(This is section 2 of 5 in this chapter)
To place OLE objects in one of your Access tables, you need to define a field to hold the object. To do this, Access provides a special data type called OLE Object. You may remember this data type from Chapter 2, "Access in an Hour." This is the only data type you can use to store OLE objects.
As an example of how to use this data type, assume you are going to set up a database to keep track of your graphical images. You have created a database, which has the layout shown in Figure 17-2.
The last field in this layout, Image, is the OLE field. Notice that the field's data type is OLE Object. This field can contain any object linked to or embedded from an OLE server.
Note: The companion CD-ROM included with this book includes a file called Images 1.mdb. You can copy this database file to your hard drive (use the name Images.mdb) for the purposes of this chapter, if you would like.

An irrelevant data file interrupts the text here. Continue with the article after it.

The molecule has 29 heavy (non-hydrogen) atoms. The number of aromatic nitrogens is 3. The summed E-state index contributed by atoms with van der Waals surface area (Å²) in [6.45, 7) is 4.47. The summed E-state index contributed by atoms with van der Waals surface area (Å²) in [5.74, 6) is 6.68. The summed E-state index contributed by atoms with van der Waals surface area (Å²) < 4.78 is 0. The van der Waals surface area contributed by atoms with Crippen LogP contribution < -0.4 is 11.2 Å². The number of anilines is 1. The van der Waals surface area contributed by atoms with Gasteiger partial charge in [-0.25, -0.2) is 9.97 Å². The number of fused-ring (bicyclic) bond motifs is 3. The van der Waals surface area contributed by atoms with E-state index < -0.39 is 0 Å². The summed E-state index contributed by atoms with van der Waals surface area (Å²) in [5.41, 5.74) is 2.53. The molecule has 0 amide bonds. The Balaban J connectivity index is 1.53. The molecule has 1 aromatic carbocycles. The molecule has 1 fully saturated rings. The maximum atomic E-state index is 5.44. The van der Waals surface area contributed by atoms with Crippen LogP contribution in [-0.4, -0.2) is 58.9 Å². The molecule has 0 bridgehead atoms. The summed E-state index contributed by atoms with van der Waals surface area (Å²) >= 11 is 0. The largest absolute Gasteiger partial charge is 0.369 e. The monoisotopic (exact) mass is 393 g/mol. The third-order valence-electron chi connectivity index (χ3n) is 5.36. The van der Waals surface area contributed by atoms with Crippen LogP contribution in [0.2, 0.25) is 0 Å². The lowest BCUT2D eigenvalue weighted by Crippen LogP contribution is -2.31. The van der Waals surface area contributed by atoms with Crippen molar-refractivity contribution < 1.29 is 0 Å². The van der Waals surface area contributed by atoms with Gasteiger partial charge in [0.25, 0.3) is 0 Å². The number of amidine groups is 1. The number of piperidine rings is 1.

There is a form in the Images database called Review Images. If you open this form, you will see that it lets you leaf through a small, image collection. If you want to add an image to this collection, simply move to the last record. The form should appear as shown in Figure 17-3.
Click your mouse on the image area and then choose the Object option from the Insert menu. Access displays the Insert Object dialog box shown earlier in Figure 17-1. This is the general-purpose object insertion dialog box. Since you want to insert an object from an existing file, click your mouse on the Create from File option at the left side of the dialog box. Notice that quite a few options change; the dialog box now looks like that shown in Figure 17-4.